Credit: Erin Podolak
Bob is a black bear skull that a friend passed along to my Dad a couple of years ago. The skull was found by a hunter in the woods in northern New Jersey within the normal range for black bears (Ursus americanus) in this area. The skull was pretty clean, but we boiled it just to be sure and now it makes for a great show and tell item to talk about the species and how it lived. The kids really loved getting to hold Bob and take a look at his jaws. They asked some great questions, like "where did his brain go when he died?" To answer that we had to talk about decay and how bacteria will break down tissue that isn't alive anymore. Deep stuff for first graders, I was impressed. 
I was also impressed with their existing knowledge of animals. The class has been working on research projects to learn more about specific animals of their choosing. We talked about whether or not black bears are predators and if they are dangerous to people. I started to explain to them that black bears are omnivores, which means that they are opportunistic eaters and will consume plants, berries, bugs, or meat. The kids already knew what omnivore meant, and they were also able to tell me about cartilage and that sharks are cartilaginous fish. It was a lot of fun to see what they already knew about black bears, and to listen to their observations.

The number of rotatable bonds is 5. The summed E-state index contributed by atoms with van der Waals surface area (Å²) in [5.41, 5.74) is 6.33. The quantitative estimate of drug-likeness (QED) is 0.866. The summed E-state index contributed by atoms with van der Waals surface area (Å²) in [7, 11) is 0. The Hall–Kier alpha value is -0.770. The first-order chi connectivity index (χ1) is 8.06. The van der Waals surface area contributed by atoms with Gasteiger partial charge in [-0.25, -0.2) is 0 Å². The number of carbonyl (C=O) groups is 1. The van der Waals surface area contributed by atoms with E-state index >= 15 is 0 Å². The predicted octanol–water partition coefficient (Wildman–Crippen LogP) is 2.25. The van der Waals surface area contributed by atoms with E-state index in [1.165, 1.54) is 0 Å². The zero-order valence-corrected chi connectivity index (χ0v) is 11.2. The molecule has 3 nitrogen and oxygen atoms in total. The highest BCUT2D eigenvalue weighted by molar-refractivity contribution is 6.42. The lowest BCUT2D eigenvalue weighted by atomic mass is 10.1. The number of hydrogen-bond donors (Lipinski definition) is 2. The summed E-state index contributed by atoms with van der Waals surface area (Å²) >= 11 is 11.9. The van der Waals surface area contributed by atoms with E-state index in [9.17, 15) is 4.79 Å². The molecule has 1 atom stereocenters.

Credit: Erin Podolak
I just wanted to share a few more facts about black bears that we didn't get to talk about in the time we had in class: 
  • There have been confirmed sightings of black bears in all 21 counties in New Jersey, but they are more concentrated in the northern area of the state. 
  • Black bears are the largest land mammal that can be found in New Jersey
  • Female black bears can weight around 175lbs, while males weight around 400lbs
  • Black bears have very strong senses of smell and hearing
  • Their habitat typically includes hardwood forest areas, but they can also be found in dense swamps or forested wetlands.
  • The most common problems humans experience regarding black bears occur when the bears are attracted to garbage that has been left outdoors. 
  • Black bears can run as a speed of 35 miles for hour. 
  • Contrary to their name, not all black bears have black fur. Some black bears are brown or cinnamon colored, or they can have a white patch on their chest. 
  • Black bears stand about three feet high when on all fours, and can reach five to seven feet tall when they are standing upright.